BONNER COUNTY, Idaho — WARNING: This article contains graphic details regarding the death of a baby.
A midwife in Bonner County is charged with involuntary manslaughter after an at-home birth ended in tragedy.
Denise Midstokke is the owner of Pend Oreille Midwifery Services in Sandpoint, Idaho. She was in charge of caring for a woman during her pregnancy and childbirth. On Jan. 26, she delivered a baby who died hours later from intrauterine pneumonia, according to court documents.
Midstokke, 64, is out on $50,000 bail for charges of involuntary manslaughter and destruction of evidence, according to KREM 2 news partner the Bonner County Daily Bee. If convicted, she could see a sentence of up to life in prison, and up to a $50,000 fine. In her conditions of release, Midstokke had to surrender her passport and cease providing midwife services until further notice from the court.
On June 2, Magistrate Judge Tara Harden found probable cause in the charges made against Midstokke, but a preliminary hearing has yet to happen. Midstokke waived her right to a speedy trial on Aug. 4.
Five witnesses, were subpoenaed to testify as witnesses on Aug. 4. According to court minutes, Midstokke’s defense asked for a continuance in the case, mentioning they were considering entering mediation. The mediation process is where a mediator, usually a judge, reaches an agreement with both parties outside of court.
In a 2012 article by the Daily Bee, Midstokke said she delivered 60 babies in 2011.
Spokane County Medical Examiner Dr. Sally Aiken performed an autopsy on Jan. 29 and testified that she discovered an infection that caused the baby's lungs "had no capacity to absorb oxygen," court documents say.
Aiken said the insertion of a Foley catheter could possibly cause the infection the baby died from, court records say. Dr. Aiken added that she felt the death was not salvageable and there wasn't a way she could have been resuscitated due to the state of her lungs.
It was found that notes taken by Krista Hayes, the other midwife, on Jan. 15 and 16 were not included in Midstokke’s lab report and several entries by Hayes were modified or deleted.
According to court documents, Midstokke attempted to induce labor by inserting an inflatable catheter on Jan. 15., which is considered to be outside the scope of midwifery. At that point, the mother was 37 weeks and four days pregnant. That night, the catheter fell out and the mother went to Midstokke's midwifery center the morning of Jan. 16 to be checked out and have the catheter replaced.
Later that evening, Midstokke reportedly visited the mother, removed the catheter on the couch in her home to allow her to urinate and subsequently performed a vaginal exam on the non-sterile couch.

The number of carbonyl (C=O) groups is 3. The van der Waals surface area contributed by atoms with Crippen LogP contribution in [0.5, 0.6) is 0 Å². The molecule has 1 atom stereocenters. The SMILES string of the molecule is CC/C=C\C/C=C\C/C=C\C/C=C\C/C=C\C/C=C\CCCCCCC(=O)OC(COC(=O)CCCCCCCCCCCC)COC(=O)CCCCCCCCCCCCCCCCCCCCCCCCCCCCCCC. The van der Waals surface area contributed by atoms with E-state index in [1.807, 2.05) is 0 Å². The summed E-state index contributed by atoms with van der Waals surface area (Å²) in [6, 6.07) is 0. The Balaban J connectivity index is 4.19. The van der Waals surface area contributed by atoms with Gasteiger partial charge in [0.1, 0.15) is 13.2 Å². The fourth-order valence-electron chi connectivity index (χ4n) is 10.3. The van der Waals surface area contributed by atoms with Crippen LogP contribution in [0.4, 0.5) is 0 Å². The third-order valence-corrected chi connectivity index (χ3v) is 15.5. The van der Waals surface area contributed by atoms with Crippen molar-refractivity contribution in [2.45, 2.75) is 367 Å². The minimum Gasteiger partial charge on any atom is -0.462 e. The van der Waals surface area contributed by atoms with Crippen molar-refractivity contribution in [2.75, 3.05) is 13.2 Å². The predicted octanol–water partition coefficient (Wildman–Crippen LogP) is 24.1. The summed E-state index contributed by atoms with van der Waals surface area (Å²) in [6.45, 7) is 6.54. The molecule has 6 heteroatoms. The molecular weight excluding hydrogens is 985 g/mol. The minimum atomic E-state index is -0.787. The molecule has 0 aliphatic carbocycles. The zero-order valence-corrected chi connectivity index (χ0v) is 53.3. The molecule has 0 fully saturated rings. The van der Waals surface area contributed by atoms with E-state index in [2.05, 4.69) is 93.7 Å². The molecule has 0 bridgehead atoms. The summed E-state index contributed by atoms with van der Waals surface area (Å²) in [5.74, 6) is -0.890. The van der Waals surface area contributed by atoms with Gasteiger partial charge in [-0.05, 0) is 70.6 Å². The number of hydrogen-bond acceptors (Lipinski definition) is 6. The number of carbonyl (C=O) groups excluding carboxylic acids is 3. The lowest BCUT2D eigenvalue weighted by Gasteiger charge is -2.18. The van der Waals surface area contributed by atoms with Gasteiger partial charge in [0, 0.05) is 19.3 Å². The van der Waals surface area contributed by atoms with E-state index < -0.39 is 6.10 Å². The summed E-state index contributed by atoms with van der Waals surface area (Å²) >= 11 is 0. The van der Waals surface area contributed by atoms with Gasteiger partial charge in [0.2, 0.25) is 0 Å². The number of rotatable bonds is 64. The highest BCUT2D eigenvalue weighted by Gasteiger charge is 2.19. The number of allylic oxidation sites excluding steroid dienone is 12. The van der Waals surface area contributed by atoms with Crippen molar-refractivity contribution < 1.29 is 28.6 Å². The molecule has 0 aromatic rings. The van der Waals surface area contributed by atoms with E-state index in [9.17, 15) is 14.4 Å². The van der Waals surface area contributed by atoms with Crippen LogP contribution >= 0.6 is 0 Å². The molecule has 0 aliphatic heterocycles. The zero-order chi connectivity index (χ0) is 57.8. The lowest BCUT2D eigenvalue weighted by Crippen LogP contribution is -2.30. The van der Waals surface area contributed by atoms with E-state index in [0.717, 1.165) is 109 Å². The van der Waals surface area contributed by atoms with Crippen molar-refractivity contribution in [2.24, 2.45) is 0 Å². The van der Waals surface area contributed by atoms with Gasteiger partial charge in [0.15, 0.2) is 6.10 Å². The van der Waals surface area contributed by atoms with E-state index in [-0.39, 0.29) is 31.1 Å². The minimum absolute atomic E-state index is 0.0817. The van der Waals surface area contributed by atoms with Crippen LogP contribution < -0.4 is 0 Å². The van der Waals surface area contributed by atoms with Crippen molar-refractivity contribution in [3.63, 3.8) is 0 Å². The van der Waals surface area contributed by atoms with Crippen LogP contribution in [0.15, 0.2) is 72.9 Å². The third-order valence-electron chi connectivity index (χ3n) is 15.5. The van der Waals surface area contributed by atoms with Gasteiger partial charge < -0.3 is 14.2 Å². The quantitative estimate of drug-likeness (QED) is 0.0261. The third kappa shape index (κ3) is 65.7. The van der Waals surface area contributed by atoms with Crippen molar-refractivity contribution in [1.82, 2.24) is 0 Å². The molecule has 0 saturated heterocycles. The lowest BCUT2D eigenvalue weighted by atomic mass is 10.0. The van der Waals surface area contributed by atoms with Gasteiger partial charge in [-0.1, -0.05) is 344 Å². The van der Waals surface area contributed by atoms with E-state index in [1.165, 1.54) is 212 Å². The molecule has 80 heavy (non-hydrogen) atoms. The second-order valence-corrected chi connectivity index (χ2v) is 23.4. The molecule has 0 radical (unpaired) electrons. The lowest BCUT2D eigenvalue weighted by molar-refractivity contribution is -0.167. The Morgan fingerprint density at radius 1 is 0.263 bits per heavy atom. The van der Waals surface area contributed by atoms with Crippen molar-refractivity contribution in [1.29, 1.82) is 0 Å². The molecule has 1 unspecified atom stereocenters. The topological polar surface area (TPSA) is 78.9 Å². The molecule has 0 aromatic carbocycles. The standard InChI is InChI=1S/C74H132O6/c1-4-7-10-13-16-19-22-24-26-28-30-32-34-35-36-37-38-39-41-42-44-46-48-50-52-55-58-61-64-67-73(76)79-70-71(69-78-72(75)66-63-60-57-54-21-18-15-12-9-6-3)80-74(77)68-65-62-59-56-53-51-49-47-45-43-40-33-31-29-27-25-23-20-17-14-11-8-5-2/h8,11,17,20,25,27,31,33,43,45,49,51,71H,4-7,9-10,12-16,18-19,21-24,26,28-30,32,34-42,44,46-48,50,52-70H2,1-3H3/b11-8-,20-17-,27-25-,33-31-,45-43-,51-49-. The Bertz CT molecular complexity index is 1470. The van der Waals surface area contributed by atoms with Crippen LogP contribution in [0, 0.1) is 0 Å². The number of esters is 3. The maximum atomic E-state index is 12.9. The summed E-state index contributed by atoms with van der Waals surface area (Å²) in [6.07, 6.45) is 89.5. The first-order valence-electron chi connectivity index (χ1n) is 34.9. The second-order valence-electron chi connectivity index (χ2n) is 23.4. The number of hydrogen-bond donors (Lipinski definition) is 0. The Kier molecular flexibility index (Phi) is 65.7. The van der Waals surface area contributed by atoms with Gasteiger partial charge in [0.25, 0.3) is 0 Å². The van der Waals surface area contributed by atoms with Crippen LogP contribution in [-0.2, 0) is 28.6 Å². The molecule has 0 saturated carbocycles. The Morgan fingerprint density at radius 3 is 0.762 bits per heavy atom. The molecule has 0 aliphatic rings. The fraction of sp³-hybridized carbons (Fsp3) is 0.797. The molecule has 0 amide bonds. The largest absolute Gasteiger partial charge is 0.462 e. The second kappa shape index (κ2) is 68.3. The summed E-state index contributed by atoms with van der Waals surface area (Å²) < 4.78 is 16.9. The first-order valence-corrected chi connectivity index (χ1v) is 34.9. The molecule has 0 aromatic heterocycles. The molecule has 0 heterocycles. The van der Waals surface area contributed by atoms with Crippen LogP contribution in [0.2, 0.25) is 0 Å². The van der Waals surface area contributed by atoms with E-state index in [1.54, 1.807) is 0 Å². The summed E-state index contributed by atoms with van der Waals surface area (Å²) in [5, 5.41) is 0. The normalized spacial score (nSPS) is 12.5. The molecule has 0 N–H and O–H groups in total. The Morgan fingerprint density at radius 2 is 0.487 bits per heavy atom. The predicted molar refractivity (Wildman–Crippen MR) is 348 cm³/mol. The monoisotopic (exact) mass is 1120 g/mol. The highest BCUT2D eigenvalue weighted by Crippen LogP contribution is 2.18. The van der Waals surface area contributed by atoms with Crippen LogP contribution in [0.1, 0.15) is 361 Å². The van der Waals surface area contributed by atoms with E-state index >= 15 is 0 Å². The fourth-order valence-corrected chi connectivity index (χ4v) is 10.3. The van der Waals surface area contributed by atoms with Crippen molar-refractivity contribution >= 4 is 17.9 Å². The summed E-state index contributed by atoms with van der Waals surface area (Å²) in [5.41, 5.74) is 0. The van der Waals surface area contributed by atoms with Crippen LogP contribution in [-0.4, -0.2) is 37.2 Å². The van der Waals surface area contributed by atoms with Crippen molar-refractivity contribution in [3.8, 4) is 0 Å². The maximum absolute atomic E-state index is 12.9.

Midstokke did not see the mother again until Jan. 26, when her water broke while she was in the shower at about 7:30 p.m. After feeling feverish and learning she was running a fever of 100.5 degrees, the mother had her husband call and inform Midstokke of the fever.
Midstokke reportedly arrived at the home at about 9:30 p.m. with another midwife and neither checked the mother's blood pressure or temperature, court documents say, even though midwifery guidelines require that a mother must be transferred to a medical facility if she's running a temperature of 100.4 or higher.
The baby was delivered at 10:53 p.m., and she never took a breath on her own, documents say. Both midwives attempted to get the baby to breathe and at about 11:12 p.m. the child's father demanded an ambulance. Midstokke assured the baby's father that the child had "good heart tones and good oxygen levels," according to documents. She then made the call to 911 at 11:15 p.m., according to court documents.
At about 1 a.m., the infant's father notified Midstokke by phone from the hospital that the child had died.
The autopsy was then performed on Jan. 29.
Coroner's jury findings
A coroner's jury is a body convened to assist a coroner in determining the identity of a deceased person and the cause of death.
After one-and-a-half days of sworn testimony, the coroner's jury found that the manner of death was an accident but Midstokke acted with negligence. They said the negligence was due to:
- No informed consent for care
- Inducing labor before 39 weeks
- Performing a non-indicated medical procedure without the conversation of the risks
- Failure to adequately record notes
- Falsified records
- Failure to identify proper equipment and health conditions
- Failure to provide resuscitative care
In Midstokke's testimony, she said she has been a midwife for 35 years, licensed for 10 years and involved in nearly 1,500 births. Midstokke said her team made the decision to place the catheter in the mother and other than some discomfort, it was successful.
After the second catheter was placed, Midstokke said there was more pain and trouble removing the rod that was used to insert the device, documents state. She then found that the mother was not responding to the catheter well. Midstokke said the mother was doing well after that, but the mother disputes this.
When asked about the necessity of inserting the catheter for 10-days, she said she was not aware of any risks and didn't see anything concerning during those 10-days.
During the birth, Midstokke said the baby came out moving her shoulders and had a heart beat. Then, Midstokke said she saw blood coming out of the baby's nose and she did not know what that meant.
Midstokke then said she did call 911 when she needed to.
According to a subpoenaed report, Midstokke has been placed under administrative investigation regarding her standard of care in this case and she refused to surrender her license to practice midwifery.